Two town halls, Springs and vets
Two important meetings of major public importance are on the community agenda this week. The first, scheduled for Wednesday, April 13, is the quarterly Springs town hall meeting, to be held at 6:30 p.m. at El Verano Elementary School, 18606 Riverside Drive, preceded by a 6 p.m. reception and tour of the school's garden.
Town Hall meetings are opportunities for citizens to learn more about key resources, activities, issues and events. In a broader sense, they are also an invitation to build a broader, more participatory community.
Numerous representatives of public and private agencies will be on hand Wednesday, including El Verano Principal Maite Iturri, Index-Tribune Food and Wine editor Kathleen Hill with the school's garden project, a representative from the Sonoma County Sheriff's Office, Steve Cox, chair of the Springs Redevelopment Advisory Committee, FISH Executive Director Rich Hacker, Sonoma Charter School director Paula Hunter and Sonoma Mayor Laurie Gallian.
Then on Friday, April 15, a second town hall meeting will be held at the Sonoma Valley Veterans Memorial Building, 126 First St. W., at 3:30 p.m. to discuss proposed changes in what the Regional Parks department has referred to as "hours, fees and management."
In truth, the subject matter is a bit more far-reaching and politically-charged than that, at least if the tone of repressed panic voiced by some non-profit groups is any guide.
As we have reported earlier, the Sonoma Valley Veterans building loses, on average, about $100,000 each year. That's an operating deficit the county, which owns the building, can't sustain. To address the red ink flowing from every veterans building in the county, Regional Parks is exploring a variety of strategies for expanding revenues and reducing losses, without compromising the essential community uses the buildings serve.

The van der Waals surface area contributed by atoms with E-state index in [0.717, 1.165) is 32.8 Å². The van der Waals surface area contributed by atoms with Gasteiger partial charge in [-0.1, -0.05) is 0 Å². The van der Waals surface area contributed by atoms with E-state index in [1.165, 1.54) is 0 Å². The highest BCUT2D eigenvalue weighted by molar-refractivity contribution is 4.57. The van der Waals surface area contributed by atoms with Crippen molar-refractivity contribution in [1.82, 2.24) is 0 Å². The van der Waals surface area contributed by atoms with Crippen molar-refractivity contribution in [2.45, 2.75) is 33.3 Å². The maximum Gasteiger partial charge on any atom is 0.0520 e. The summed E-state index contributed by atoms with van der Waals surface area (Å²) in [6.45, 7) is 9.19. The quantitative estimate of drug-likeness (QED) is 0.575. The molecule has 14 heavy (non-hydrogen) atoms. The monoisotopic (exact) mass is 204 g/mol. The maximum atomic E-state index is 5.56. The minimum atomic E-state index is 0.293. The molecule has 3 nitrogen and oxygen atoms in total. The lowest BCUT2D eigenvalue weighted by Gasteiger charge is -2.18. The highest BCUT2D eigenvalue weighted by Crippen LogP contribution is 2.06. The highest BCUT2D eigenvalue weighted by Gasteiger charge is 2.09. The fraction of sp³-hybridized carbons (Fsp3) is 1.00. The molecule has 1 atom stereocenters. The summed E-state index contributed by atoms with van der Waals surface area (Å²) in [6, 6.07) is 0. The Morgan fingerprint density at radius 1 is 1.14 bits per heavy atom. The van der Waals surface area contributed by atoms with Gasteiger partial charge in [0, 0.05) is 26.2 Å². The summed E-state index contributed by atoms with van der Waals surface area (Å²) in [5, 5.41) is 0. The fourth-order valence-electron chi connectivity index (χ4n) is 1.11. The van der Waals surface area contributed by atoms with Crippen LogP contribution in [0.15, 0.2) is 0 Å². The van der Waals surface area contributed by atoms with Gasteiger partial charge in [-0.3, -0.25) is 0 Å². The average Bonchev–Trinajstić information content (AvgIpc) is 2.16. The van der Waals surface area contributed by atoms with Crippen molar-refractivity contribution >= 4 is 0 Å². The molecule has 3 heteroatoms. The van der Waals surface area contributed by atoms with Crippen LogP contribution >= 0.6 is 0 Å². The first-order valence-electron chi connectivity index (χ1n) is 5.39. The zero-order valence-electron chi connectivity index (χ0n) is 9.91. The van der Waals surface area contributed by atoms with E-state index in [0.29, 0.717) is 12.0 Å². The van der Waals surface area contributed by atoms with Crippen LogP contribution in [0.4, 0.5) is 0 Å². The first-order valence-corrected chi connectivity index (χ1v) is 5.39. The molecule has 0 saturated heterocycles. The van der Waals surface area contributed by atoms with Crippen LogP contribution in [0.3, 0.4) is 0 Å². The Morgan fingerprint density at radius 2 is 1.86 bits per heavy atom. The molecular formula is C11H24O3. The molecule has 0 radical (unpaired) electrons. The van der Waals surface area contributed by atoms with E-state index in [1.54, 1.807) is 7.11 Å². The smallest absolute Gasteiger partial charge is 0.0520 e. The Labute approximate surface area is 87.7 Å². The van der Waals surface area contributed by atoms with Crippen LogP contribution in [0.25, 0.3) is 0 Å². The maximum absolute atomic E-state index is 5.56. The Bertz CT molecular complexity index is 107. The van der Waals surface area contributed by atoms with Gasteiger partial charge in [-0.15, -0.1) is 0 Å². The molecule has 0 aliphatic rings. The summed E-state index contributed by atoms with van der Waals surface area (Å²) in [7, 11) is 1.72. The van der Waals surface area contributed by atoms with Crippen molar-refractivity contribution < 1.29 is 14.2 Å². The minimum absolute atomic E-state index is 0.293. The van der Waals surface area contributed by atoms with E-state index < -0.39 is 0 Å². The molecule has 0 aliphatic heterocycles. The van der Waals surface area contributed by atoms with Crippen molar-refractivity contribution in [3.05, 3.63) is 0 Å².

First District Supervisor Valerie Brown, in conjunction with Regional Parks director Caryl Hart, has kicked in motion an RFP process to solicit proposals for expanded uses and upgrades to the Sonoma vets building. That very fact seems to have ignited fears in Sonoma's extensive nonprofit community that the 20 free-meeting days the city has rights to may evaporate in the process of rethinking uses for the building. Those free days figure importantly in nonprofit budgets for both meetings and fundraisers since there are few alternative spaces available and virtually none that are free.
Friday's meeting will give nonprofits, and others with an interest in uses for the vets building, an opportunity to express concerns and ideas.
The city currently has an agreement with the county extending through 2013 for use of those free days (at an annual cost to the city of $10,000) and there is no indication at this point the RFP would abrogate that commitment. Both Brown and Hart have already made assurances that veterans will not lose their current, free access to the facility.
That concern aside, we hope the public will turn out for the Friday meeting to share more ideas for future uses of the city's largest public meeting space.